Category Archives: Nathan Adams

More press reports on the Mitchell’s Plain land occupation

Solidarity with the Taflesig land occupation has been expressed by Abahlali baseMjondolo (Western Cape), The Anti-Eviction Campaign, Zilleraine Heights, Newfields Village AEC and the Mandela Park Backyarders. For comment from Tafelsig phone Mastura on 0718917564.

There is a picture gallery of the occupation and the police response here.

Police withdraw from invaded CT land
Rafiq Wagiet | 18 May

Cape Town police withdrew from the Swartklip Sports Field in Mitchell’s Plain on Wednesday after forcing illegal dwellers off the vacant municipal land.

The city secured a court interdict on Tuesday allowing it to evict the land invaders.

Wednesday’s stand-off was rather short and subdued compared to the violent clashes seen at the weekend when police were met with the barrage of rocks and in turn fired rubber bullets at the illegal occupants.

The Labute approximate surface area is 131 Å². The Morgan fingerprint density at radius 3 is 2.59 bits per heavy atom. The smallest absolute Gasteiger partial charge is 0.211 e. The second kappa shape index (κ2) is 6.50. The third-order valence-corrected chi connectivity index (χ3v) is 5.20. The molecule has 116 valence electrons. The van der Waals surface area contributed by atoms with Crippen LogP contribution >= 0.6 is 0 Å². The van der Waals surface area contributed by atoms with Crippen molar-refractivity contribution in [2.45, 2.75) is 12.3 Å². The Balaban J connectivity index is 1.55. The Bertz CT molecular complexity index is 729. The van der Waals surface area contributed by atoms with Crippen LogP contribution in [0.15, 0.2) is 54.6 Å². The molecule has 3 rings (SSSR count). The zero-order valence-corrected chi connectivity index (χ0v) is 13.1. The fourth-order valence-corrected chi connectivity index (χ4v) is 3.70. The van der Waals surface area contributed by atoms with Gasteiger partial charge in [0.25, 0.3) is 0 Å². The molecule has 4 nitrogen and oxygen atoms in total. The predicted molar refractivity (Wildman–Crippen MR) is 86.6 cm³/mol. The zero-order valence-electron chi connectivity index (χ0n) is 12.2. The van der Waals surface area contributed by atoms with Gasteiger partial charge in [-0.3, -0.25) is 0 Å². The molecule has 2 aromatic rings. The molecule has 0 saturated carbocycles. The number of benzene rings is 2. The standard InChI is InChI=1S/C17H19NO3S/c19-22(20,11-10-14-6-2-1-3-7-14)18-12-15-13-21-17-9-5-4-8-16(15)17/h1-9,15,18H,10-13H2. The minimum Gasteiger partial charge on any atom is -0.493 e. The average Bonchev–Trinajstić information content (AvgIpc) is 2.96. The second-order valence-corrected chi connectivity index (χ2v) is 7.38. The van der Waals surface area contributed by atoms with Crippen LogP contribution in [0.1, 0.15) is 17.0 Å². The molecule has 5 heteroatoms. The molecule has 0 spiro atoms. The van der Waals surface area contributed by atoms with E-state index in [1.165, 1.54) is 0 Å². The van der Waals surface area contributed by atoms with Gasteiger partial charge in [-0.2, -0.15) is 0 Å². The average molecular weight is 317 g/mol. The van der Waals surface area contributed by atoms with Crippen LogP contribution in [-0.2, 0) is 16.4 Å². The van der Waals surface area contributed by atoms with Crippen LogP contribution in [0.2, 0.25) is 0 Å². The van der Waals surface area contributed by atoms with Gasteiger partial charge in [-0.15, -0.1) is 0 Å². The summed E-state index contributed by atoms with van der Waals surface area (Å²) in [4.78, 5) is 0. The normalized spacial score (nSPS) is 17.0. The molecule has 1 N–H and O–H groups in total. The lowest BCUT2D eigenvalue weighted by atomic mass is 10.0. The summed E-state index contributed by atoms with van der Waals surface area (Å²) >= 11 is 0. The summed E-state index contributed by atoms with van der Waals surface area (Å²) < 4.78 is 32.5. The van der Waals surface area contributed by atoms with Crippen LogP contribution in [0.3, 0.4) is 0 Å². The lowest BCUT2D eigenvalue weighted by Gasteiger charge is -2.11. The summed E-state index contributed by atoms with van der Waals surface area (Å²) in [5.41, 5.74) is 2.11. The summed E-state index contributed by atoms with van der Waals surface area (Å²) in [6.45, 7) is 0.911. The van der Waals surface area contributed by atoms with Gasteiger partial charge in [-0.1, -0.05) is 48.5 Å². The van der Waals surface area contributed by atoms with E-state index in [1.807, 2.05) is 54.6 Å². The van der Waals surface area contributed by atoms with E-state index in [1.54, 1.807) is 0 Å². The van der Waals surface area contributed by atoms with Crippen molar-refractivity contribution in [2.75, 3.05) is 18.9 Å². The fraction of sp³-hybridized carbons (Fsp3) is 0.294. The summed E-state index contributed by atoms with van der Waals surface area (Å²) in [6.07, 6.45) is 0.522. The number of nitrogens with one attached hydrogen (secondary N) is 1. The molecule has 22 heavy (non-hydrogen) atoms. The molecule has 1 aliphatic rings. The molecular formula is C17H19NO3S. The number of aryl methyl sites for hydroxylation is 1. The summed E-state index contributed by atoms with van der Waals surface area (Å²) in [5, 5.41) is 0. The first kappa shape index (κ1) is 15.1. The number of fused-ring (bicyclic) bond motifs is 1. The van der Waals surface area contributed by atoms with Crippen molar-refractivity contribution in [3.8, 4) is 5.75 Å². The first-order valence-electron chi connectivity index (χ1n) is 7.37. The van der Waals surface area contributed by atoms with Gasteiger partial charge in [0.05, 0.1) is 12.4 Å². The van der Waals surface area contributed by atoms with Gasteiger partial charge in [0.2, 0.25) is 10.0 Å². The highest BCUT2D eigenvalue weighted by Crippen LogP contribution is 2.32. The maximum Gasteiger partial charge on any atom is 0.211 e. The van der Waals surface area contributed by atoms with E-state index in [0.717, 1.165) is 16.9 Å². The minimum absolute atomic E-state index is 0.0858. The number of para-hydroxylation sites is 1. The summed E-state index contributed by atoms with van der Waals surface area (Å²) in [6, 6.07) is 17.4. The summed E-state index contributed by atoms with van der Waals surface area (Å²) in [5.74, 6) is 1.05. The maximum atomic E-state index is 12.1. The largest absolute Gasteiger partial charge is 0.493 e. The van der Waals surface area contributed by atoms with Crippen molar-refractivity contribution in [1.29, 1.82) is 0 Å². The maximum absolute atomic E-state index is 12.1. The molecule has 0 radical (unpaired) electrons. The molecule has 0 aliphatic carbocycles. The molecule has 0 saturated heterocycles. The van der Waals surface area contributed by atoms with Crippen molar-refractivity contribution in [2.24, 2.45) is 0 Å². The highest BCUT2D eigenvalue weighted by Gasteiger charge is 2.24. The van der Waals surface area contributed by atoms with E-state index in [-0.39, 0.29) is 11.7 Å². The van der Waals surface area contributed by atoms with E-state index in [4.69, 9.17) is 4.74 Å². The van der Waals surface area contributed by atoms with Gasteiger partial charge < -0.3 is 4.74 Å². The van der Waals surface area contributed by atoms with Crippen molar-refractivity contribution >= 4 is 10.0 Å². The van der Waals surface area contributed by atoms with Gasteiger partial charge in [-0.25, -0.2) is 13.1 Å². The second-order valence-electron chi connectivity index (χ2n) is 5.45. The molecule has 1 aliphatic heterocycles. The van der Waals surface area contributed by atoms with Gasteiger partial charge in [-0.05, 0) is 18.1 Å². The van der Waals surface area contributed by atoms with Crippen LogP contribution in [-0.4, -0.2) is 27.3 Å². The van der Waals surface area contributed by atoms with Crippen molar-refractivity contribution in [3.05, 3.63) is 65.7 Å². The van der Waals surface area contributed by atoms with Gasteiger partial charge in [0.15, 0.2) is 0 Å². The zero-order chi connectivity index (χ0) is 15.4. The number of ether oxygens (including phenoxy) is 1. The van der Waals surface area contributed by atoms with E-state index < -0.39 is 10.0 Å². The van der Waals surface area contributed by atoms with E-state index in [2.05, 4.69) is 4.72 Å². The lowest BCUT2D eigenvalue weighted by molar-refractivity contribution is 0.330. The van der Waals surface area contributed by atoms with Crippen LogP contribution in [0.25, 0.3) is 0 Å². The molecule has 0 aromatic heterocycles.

A representative of the Mitchell’s Plain Backyarders’ Association kept the crowd calm.

The association said it would attempt to secure a meeting with city officials about the illegal occupation.

In the meantime, the city’s anti-land invasion unit dismantled some of the structures and removed them from the land.

(Edited by Lindiwe Mlandu)

Residents to boycott elections over houses
17 May 2011 | Moses Mackay

HUNDREDS of people living in back-yards in Mitchells Plain, Cape Town, said they would not vote in tomorrow’ elections and accused police of brutality.

The large group occupied a piece of vacant land in Tafelsig on Saturday and built about 2500 shacks, saying they had been on the waiting list for many years.

But police opened fire on them with rubber bullets and sprayed the crowd – which included pregnant women and pensioners – with tear-gas.

“We have been on the waiting list for between 16 and 30 years,” an elderly woman said.

A man sustained serious injury when he was shot in the eye. Resident Ismail Abrahams was also injured and admitted to Groote Schuur Hospital. Twelve other people were arrested.

Yesterday, people were busy re-building their shacks after an incident on Saturday.